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Tag Archives: Percy Kilbride

Mr. Soft Touch (July 28, 1949)

Mr Soft Touch
Mr. Soft Touch (1949)
Directed by Gordon Douglas and Henry Levin
Columbia Pictures

I saw Mr. Soft Touch two weeks ago at the Music Box Theatre, and I loved everything about it.

I couldn’t find many reviews of Mr. Soft Touch online, but most of the reviews I found were lukewarm, and criticized its dichotomous nature. “It can’t make up its mind if it wants to be a film noir or a comedy” seems to be the consensus. Another refrain I saw was “Could have been a holiday classic but misses the mark.”

Most of those reviews blame the fact that the film has two directors.

Well, for once in my life I don’t care what went on behind the scenes, or which director contributed to what parts of the film, because I loved Mr. Soft Touch and I’ll sing its praises from the rooftops.

It probably helped that I saw it on the big screen in a real theater on a gloomy winter afternoon. If it wasn’t a pristine and fully restored 35mm print then it was a damned good facsimile of one. I watch most of the movies I review on DVD (occasionally Blu-ray) or on a streaming service, but that’s out of necessity. If you love classic films there is simply no substitute for the theatrical experience.

Glenn Ford

Mr. Soft Touch stars Glenn Ford as Joe Miracle, a shady character who’s running from the law with a bag full of cash when the movie begins. The opening sequence is suspenseful and features some great San Francisco location shooting. Joe Miracle uses his wits to get through a series of close shaves and eventually winds up hiding out for several days in a settlement house run by a woman named Jenny Jones (Evelyn Keyes).

The settlement house is staffed by Jenny and a group of older women, including actresses Beulah Bondi and Clara Blandick. They tend to the needs of homeless men, juvenile delinquents, and poor immigrants.

For the first reel or two of Mr. Soft Touch I kept waiting for a flashback sequence that would show how Joe Miracle wound up with a bag full of cash, fleeing for his life, and biding his time until he can hop on a steamer bound for Japan. A flashback like that would have been a classic film noir device, but the story unfolds in a linear fashion, and everything is explained along the way.

A bunch of gangland toughs are on Joe’s tail, and they’re led by the always entertaining mug Ted de Corsia. There’s also a muckraking radio reporter, Henry “Early” Byrd (played by a bespectacled John Ireland), who sends warnings to Joe over the airwaves but who might not have Joe’s best interests at heart.

Significantly, Mr. Soft Touch takes place at Christmastime, and adds the layer of “holiday film” to the already rare blending of hard-boiled noir, romantic comedy, and “social issues” picture.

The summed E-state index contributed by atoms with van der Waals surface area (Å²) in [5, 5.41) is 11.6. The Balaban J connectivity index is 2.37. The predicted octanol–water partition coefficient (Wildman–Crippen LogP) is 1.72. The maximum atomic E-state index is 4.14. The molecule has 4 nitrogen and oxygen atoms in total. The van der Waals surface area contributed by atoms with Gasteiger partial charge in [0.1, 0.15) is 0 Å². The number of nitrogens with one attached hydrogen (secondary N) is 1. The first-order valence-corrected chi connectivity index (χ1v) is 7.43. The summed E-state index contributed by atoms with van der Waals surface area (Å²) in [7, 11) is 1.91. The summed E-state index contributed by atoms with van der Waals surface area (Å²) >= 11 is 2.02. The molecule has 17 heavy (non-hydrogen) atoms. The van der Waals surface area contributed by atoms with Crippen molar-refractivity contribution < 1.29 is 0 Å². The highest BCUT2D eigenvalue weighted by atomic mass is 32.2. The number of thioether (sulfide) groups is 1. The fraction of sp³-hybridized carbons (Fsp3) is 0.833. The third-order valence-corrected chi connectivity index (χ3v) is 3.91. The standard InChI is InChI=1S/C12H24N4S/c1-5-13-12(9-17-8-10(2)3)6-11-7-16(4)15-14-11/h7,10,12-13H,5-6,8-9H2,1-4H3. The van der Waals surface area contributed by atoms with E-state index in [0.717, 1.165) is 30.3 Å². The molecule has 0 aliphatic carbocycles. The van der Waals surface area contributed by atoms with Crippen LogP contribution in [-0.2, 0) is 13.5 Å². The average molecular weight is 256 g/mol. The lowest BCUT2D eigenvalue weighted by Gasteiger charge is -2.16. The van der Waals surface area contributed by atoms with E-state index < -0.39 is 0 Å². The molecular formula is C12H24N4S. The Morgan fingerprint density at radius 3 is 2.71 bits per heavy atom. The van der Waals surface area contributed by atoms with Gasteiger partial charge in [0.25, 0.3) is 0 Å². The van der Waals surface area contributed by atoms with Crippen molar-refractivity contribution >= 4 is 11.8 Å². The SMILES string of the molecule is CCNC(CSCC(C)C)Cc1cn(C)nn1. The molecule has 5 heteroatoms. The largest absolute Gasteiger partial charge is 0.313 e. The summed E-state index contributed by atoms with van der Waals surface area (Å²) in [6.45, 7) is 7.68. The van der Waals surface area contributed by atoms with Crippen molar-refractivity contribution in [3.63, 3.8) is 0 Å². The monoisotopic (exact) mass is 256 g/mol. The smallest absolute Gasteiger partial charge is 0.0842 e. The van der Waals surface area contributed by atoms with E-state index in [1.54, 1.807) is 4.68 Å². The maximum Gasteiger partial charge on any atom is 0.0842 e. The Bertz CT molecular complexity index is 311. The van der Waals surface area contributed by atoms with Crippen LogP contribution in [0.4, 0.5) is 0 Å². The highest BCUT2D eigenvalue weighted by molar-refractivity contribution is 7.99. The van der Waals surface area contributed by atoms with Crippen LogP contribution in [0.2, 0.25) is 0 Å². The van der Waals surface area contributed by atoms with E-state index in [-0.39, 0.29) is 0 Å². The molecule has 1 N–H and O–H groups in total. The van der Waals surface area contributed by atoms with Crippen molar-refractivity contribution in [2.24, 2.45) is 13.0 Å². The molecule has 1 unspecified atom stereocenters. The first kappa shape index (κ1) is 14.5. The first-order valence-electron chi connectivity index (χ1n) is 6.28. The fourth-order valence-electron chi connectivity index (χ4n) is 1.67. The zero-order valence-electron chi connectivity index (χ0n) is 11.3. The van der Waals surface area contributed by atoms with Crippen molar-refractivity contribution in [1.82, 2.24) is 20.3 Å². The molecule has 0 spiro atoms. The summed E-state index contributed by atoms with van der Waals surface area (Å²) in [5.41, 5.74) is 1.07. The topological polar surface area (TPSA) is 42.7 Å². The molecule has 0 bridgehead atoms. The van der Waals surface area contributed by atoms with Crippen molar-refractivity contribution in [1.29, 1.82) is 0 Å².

Santa Ford

I got very involved with the story and characters in Mr. Soft Touch. I tend to dislike movies that have an inconsistent tone. Despite the blending of genres, I never felt like the tone of Mr. Soft Touch shifted uncomfortably from one genre to another. It was unpredictable, but it all worked.

I don’t know which director did what, but I never had the sense that there were two different films fighting each other for supremacy. Mr. Soft Touch is all about dualities, though, so perhaps having two directors works in the film’s favor. Joe Miracle’s last name is an Americanization of a much longer Polish surname that starts with the letter M. But it also symbolizes the unexpected gifts of the holiday season, and the element of the unexpected that he brings to Jenny’s settlement house. The title of the film has a double meaning, too. Joe Miracle has hands that can make the dice in a craps game come up the way he wants them, but the title of the film also refers to the goodness lurking behind his tough exterior that Jenny helps expose.

It’s a somewhat odd film, but a thoroughly enjoyable one.

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The Egg and I (March 21, 1947)

Chester Erskine’s The Egg and I begins with Claudette Colbert dressing down a comical, goggle-eyed Pullman porter. (Was there ever any other kind of Pullman porter in the movies?) The poor fellow drops an egg on the floor of the train car. When he says, “It’s just an egg,” Colbert flips her wig and exclaims, “Just an egg?!?” She asks him if he’s ever stopped to consider how much work it takes to bring an egg into this world. After the chastened porter scurries out, she addresses the camera directly and says, “And I’ll bet you think an egg is something you casually order for breakfast when you can’t think of anything else. Well, so did I once, but that was before the egg and I.”

And then, after the opening credits roll, we’re introduced to Betty MacDonald (played by Colbert), who goes along with her goofily happy, wild-eyed husband Bob’s plan to move out to the country and run a farm.

Bob MacDonald (Fred MacMurray) served in combat in Okinawa, and he’s so happy to be back home that he’s going to make good on his foxhole promise to himself to devote himself to growing things from the soil and raising livestock. Returning to the land. Getting back to basics. The whole nine yards.